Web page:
When I started in the financial services business I was very fortunate to pair up with three successful financial advisors who became my mentors.
I am grateful for the time I spent with them because they taught me a lot and encouraged me to continue in what is a very challenging career, especially in the beginning. Each had unique expertise and a different approach to how they connected with clients. One of my favorites, we will call John, often spoke of the Four Horsemen of Financial Planning or the four things that could derail our clients, and what we needed to watch out for and plan for.
It is a little dramatic, but we often need to be shocked into the reality ahead, and I can’t think of a more cautionary tale than the Four Horsemen of the Apocalypse. They go in order of conquest, first carrying a white flag and promising peace — next, the red flag symbolizing the blood of constant warfare. Then a black flag, a symbol of mourning for the famine, which ensues when men pursue endless wars and conquests instead of managing the crops at home, and finally a grey-green, the color of death. To me, these symbols were to warn us of what might happen if we seek fame and fortune (conquest) and neglect what is essential (crops, livestock, home, even family). There is another way of saying this. Focus on what is important and focus on what you can control.
So, what does this have to do with creating a rock-solid balance sheet and setting yourself up for financial independence, and what are the Four Horsemen of Financial Planning? We will take them in order with the associated risks of each.
The challenge here is to create a sufficient cash flow to maintain your standard of living indefinitely. Inflation chips away at the buying power of your nest egg. Fail to account for inflation, and you risk not keeping up with your spending needs. There is a guideline in financial planning that you can safely withdraw 4% of your portfolio every year and keep the risk of outliving your money reasonably low.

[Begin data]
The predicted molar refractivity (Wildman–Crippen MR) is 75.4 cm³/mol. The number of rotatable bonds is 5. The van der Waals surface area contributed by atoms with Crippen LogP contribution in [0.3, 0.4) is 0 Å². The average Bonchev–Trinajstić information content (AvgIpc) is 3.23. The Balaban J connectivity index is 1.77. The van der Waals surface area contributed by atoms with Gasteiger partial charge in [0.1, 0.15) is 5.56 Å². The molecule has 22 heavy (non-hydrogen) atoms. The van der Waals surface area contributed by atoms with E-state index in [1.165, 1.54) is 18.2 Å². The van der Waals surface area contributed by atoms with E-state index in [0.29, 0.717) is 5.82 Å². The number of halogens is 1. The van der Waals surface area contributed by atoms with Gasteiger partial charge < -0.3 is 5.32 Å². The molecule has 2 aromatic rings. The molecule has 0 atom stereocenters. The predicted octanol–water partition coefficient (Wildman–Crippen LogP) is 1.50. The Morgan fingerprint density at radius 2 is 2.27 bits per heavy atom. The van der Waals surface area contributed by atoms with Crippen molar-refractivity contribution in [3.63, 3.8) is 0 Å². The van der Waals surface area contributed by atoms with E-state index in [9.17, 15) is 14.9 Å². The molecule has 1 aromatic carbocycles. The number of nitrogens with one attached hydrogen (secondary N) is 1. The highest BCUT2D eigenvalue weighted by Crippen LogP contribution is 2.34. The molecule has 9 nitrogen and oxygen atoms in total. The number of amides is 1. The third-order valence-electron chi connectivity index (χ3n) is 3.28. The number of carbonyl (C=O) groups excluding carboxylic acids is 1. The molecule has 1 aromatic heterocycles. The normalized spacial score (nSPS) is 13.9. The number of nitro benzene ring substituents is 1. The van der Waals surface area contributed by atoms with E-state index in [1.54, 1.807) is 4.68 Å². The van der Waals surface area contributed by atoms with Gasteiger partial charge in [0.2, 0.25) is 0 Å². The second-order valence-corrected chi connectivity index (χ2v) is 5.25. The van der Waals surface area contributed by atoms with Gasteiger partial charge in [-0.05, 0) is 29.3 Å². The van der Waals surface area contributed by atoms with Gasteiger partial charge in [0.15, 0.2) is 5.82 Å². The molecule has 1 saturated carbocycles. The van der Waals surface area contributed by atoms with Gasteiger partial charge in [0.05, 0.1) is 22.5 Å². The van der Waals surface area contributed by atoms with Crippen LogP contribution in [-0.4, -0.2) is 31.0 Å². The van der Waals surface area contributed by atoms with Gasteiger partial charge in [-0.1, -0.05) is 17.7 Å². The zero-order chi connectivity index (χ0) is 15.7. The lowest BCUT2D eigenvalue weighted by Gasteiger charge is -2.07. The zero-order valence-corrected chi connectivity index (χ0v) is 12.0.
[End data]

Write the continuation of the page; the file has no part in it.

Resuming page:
Why such a low number? $100,000 needed in your first year of financial independence will be $103,000 the next, $106,090 the year after that, and so on. So, if you anticipate averaging 7% per year and that inflation will be 3%, you have 4%. The math is rough, but it helps explain why if you earn 8% in your first year of retirement, you can’t take the complete 8% out of your account.
Inflation is the slow erosion of buying power. You don’t notice it at first, but it can have a dramatic effect over a long period of retirement. We see the impact of inflation frequently underestimated and its impact not brought to the forefront.
It’s not fun telling clients they can only count on withdrawing 4%, but it is a hard truth. The challenging math is why we are not big fans of online calculators that let you make your assumptions. Make the wrong inputs and multiply that over many decades, and you have a significant shortfall.
Next month, we will discuss the other three obstacles you need to factor in for predictable financial independence, but I will give you a preview here. They are:
Sequence of Returns
We will talk about each over the coming months. Hope this is helpful, and we hope that if you have questions, you will reach out to use by phone or email. You can schedule a meeting with us when it is convenient for you at https://calendly.com/david-hicok